“Campus Police has received reports of a suspicious black male with a thick accent approaching females and trying to engage in conversation. The subject has only attempted to engage in conversation and some of the conversation has been invasive making the females uncomfortable. This subject was seen on the sidewalk on Oakland Avenue in front of Dacus Library and Dinkins Hall on the afternoon of April 10 and April 11. At this time there is no other information on the subject,” Zebedis stated in his email.
This incident started two weeks after the Campus Climate Survey opened, a voluntary survey that assesses Winthrop on student safety and awareness of support services. Some Winthrop students said they now question the student safety on campus and will doubt the results of the survey when released.
Senior Timon Ruth is working on an escort service for campus in response to Nkyesiga’s presence. The mission of the service is to look out for suspicious people like Nkyesiga on campus. This is also in response to past incidents WUPD communicated through email.
“It’s happening too much for the students not to try and be proactive themselves. I’ve been hoping to change the climate of this campus before I graduate,” Ruth said.
Ruth felt that WUPD did not give students any reassurance about the issue with the email they sent Thursday morning.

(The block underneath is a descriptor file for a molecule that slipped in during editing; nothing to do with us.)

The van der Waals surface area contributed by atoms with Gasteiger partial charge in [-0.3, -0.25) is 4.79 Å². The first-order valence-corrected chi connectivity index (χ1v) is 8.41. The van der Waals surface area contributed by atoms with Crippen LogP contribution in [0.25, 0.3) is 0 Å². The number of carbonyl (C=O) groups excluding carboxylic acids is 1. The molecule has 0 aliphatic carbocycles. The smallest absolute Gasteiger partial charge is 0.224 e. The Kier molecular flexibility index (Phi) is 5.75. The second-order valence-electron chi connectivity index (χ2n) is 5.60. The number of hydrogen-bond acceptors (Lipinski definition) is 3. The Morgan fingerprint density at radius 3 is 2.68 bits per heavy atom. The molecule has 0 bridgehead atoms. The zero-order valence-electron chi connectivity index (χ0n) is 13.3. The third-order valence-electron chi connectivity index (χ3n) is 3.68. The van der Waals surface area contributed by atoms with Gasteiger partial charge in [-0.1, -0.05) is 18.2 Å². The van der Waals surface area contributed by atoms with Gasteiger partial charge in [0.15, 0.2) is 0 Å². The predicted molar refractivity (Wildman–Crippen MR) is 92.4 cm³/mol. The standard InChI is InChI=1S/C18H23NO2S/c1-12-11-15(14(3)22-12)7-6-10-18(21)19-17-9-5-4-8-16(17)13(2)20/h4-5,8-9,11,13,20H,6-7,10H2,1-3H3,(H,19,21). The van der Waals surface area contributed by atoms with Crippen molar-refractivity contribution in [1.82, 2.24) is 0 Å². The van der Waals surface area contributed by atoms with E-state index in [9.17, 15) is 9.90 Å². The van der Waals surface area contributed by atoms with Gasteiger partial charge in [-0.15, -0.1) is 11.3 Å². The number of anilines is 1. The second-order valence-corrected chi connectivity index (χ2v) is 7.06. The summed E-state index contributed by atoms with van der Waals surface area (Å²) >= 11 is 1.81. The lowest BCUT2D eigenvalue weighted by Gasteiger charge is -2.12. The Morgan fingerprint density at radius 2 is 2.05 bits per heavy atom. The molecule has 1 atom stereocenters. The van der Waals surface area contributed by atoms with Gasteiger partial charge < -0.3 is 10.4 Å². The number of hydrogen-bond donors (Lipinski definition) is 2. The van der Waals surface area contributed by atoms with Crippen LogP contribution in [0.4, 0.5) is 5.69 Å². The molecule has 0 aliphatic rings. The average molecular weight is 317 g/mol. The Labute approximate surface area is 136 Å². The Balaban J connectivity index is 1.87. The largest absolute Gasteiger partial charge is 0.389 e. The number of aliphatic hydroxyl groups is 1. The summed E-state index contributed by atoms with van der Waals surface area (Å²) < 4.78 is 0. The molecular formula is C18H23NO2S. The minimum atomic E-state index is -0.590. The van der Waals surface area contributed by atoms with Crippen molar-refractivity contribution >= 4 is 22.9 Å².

“I felt it wasn’t handled as best it could have been handled better. It kind of came off as ‘okay, we get this. Y’all need to stop complaining.’ But I never felt like they weren’t doing anything, I just thought they could’ve done more,” Ruth said.
Ruth said he met with Dean Anthony Davis about introducing a more formal write-up regarding the service before he graduates in May. Ruth said he treated his escort service as an aid to WUPD by also developing a means to seize the suspect when he is caught.
“It’s not a sleight towards them. I understand that there is so much they can do with so little resources. I thought students could help with providing those resources since we all have a stake in safety,” Ruth said.
Ruth gathered students to aid with walks around campus to look out for people, and got the help of some organizations, such as Kappa Alpha Psi. However, the service is not meant to be an organization.
“At the end of the day, we are all students of this campus. A lot of students call this campus home. I want a collaborative effort of students coming together to say we want to make a change, we want to improve the safety of this university,” Ruth said.